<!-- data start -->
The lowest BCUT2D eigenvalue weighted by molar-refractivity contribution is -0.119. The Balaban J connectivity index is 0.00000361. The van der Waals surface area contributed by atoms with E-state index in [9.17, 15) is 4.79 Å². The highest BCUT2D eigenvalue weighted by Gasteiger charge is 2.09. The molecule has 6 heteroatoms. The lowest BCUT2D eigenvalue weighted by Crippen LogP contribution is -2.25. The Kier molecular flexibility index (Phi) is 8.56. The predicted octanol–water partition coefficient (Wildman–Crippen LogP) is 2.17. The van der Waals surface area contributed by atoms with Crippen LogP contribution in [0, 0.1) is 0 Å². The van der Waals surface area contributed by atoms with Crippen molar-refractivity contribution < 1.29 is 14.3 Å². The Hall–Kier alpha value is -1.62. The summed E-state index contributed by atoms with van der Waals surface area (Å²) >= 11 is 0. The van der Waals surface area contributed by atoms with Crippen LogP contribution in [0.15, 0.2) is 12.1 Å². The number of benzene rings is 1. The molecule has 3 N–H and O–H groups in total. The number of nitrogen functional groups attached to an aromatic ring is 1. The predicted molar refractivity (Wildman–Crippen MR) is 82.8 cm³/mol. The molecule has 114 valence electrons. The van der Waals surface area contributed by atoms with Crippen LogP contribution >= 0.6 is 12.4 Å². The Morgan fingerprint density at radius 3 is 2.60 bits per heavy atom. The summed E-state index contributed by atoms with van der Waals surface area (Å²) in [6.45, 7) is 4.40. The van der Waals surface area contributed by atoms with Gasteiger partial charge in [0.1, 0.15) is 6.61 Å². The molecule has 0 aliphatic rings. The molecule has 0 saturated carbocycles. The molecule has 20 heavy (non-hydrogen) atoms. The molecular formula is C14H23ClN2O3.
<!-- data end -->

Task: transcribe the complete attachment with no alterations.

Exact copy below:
The lowest BCUT2D eigenvalue weighted by molar-refractivity contribution is -0.119. The Balaban J connectivity index is 0.00000361. The van der Waals surface area contributed by atoms with E-state index in [9.17, 15) is 4.79 Å². The highest BCUT2D eigenvalue weighted by Gasteiger charge is 2.09. The molecule has 6 heteroatoms. The lowest BCUT2D eigenvalue weighted by Crippen LogP contribution is -2.25. The Kier molecular flexibility index (Phi) is 8.56. The predicted octanol–water partition coefficient (Wildman–Crippen LogP) is 2.17. The van der Waals surface area contributed by atoms with Crippen LogP contribution in [0, 0.1) is 0 Å². The van der Waals surface area contributed by atoms with Crippen molar-refractivity contribution < 1.29 is 14.3 Å². The Hall–Kier alpha value is -1.62. The summed E-state index contributed by atoms with van der Waals surface area (Å²) >= 11 is 0. The van der Waals surface area contributed by atoms with Crippen LogP contribution in [0.15, 0.2) is 12.1 Å². The number of benzene rings is 1. The molecule has 3 N–H and O–H groups in total. The number of nitrogen functional groups attached to an aromatic ring is 1. The predicted molar refractivity (Wildman–Crippen MR) is 82.8 cm³/mol. The molecule has 114 valence electrons. The van der Waals surface area contributed by atoms with Crippen LogP contribution >= 0.6 is 12.4 Å². The Morgan fingerprint density at radius 3 is 2.60 bits per heavy atom. The summed E-state index contributed by atoms with van der Waals surface area (Å²) in [6.45, 7) is 4.40. The van der Waals surface area contributed by atoms with Gasteiger partial charge in [0.1, 0.15) is 6.61 Å². The molecule has 0 aliphatic rings. The molecule has 0 saturated carbocycles. The molecule has 20 heavy (non-hydrogen) atoms. The molecular formula is C14H23ClN2O3.